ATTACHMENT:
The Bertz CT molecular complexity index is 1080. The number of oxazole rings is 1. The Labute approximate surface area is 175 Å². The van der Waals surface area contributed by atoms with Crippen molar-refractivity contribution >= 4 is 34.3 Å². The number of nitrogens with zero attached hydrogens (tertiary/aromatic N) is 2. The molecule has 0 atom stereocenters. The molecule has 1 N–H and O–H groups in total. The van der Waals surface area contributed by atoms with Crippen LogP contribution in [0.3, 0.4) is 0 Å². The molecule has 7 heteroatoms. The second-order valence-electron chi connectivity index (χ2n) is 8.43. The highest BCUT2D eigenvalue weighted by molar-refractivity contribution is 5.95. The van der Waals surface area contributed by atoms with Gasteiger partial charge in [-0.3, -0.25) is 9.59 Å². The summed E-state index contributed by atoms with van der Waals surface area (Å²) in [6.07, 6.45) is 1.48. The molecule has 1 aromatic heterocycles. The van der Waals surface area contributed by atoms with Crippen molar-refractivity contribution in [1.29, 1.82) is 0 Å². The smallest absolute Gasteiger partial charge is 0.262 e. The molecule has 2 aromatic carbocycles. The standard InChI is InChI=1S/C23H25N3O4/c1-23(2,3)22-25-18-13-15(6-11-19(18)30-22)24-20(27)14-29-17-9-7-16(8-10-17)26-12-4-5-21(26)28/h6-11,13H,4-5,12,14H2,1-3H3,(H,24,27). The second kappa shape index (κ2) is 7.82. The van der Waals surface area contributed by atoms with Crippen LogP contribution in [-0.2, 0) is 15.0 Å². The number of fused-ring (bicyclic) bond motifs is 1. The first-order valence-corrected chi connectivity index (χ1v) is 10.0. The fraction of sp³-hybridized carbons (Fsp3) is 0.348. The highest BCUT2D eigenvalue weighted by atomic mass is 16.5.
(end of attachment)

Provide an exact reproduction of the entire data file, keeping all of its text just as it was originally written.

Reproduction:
The Bertz CT molecular complexity index is 1080. The number of oxazole rings is 1. The Labute approximate surface area is 175 Å². The van der Waals surface area contributed by atoms with Crippen molar-refractivity contribution >= 4 is 34.3 Å². The number of nitrogens with zero attached hydrogens (tertiary/aromatic N) is 2. The molecule has 0 atom stereocenters. The molecule has 1 N–H and O–H groups in total. The van der Waals surface area contributed by atoms with Crippen LogP contribution in [0.3, 0.4) is 0 Å². The molecule has 7 heteroatoms. The second-order valence-electron chi connectivity index (χ2n) is 8.43. The highest BCUT2D eigenvalue weighted by molar-refractivity contribution is 5.95. The van der Waals surface area contributed by atoms with Gasteiger partial charge in [-0.3, -0.25) is 9.59 Å². The summed E-state index contributed by atoms with van der Waals surface area (Å²) in [6.07, 6.45) is 1.48. The molecule has 1 aromatic heterocycles. The van der Waals surface area contributed by atoms with Crippen molar-refractivity contribution in [1.29, 1.82) is 0 Å². The smallest absolute Gasteiger partial charge is 0.262 e. The molecule has 2 aromatic carbocycles. The standard InChI is InChI=1S/C23H25N3O4/c1-23(2,3)22-25-18-13-15(6-11-19(18)30-22)24-20(27)14-29-17-9-7-16(8-10-17)26-12-4-5-21(26)28/h6-11,13H,4-5,12,14H2,1-3H3,(H,24,27). The second kappa shape index (κ2) is 7.82. The van der Waals surface area contributed by atoms with Crippen LogP contribution in [-0.2, 0) is 15.0 Å². The number of fused-ring (bicyclic) bond motifs is 1. The first-order valence-corrected chi connectivity index (χ1v) is 10.0. The fraction of sp³-hybridized carbons (Fsp3) is 0.348. The highest BCUT2D eigenvalue weighted by atomic mass is 16.5.